The Poly Toronto Chocolate Crawl
Our tour guide was being cagey. Here we were at the first stop: the King and Spadina branch of Soma, perhaps Toronto’s best-known chocolatier. But she was keeping quiet about where we’d be going next. If we were up for it, she said, we’d hit all seven stops on her list, then hang out in Trinity-Bellwoods Park – in a caffeinated, diabetic haze by then, most likely.
We hit all seven stops.
At Soma the thing to get was (according to our guide) the pine-flavoured truffles, shaped like little elongated tree-pyramids. But it was hard to go wrong there, and my partner and I instead opted for basil-blueberry gelato. A lovely start to a hot summer afternoon.
Our group wandered through Graffiti Alley behind Queen Street, surveying the explosively colourful murals, then re-emerged near the macaron shop Butter Avenue. There was lots of excited foodie talk during our ramble, and food for thought as well. A few gay men talked about discovering the poly community, and about the differences in how nonmonogamy is practiced in the gay vs poly communities. I’ve rarely come away from a Poly Toronto meetup, even casual social events, without something to think about, and this was no exception.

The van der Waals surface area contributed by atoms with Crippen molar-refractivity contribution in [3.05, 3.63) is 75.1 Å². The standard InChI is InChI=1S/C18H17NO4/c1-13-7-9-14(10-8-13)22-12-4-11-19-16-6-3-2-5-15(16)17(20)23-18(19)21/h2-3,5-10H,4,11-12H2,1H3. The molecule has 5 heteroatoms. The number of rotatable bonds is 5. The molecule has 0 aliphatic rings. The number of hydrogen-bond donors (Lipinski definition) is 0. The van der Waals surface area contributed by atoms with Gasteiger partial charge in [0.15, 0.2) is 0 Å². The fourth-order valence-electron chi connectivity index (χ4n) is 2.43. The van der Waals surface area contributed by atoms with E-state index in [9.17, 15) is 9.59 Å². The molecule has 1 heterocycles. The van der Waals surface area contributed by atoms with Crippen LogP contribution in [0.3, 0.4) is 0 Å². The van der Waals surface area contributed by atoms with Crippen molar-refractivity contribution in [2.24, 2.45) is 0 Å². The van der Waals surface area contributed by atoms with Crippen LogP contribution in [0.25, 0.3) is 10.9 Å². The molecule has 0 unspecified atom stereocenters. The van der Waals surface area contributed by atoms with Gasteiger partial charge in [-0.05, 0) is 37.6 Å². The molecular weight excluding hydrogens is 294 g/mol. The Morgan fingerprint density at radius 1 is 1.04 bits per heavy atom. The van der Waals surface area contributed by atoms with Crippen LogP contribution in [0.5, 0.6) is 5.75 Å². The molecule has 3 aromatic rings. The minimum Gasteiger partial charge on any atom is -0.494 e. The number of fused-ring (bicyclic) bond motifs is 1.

You may ask: how much sugar can you sanely consume in one afternoon? Well, we did try to pace ourselves. Several fellow crawlers stashed chocolate in their bags, and crossed fingers it wouldn’t melt. Attrition occurred as people headed off elsewhere, but we were still a hardy little band by the end. By the time we reached Sweet Olenka’s, my partner and I still had room for vegan (coconut-milk) birthday-cake ice cream.
Our last stop was Bang Bang, on Ossington, but it was mobbed by ice-cream sandwich fans on this hot day—so we skipped it and doubled back to Trinity-Bellwoods. Somewhere behind us was a second group of chocolate-crawlers, who’d assembled at Soma slightly later with a second tour guide. Eventually they caught up with us, and the afternoon ended with the remnants of both groups seated companionably on the green, chatting and watching the local tightrope-walkers practice their art just a foot above the grass.
Unknown destinations, flexible routes and multiple pathways, constant checking-in and rethinking and dialogue…yes, I could turn the afternoon into a fanciful metaphor for polyamory. But let’s not get carried away. My thanks to Poly Toronto for putting this event together: I’m certainly game for heading wherever our guides take us next.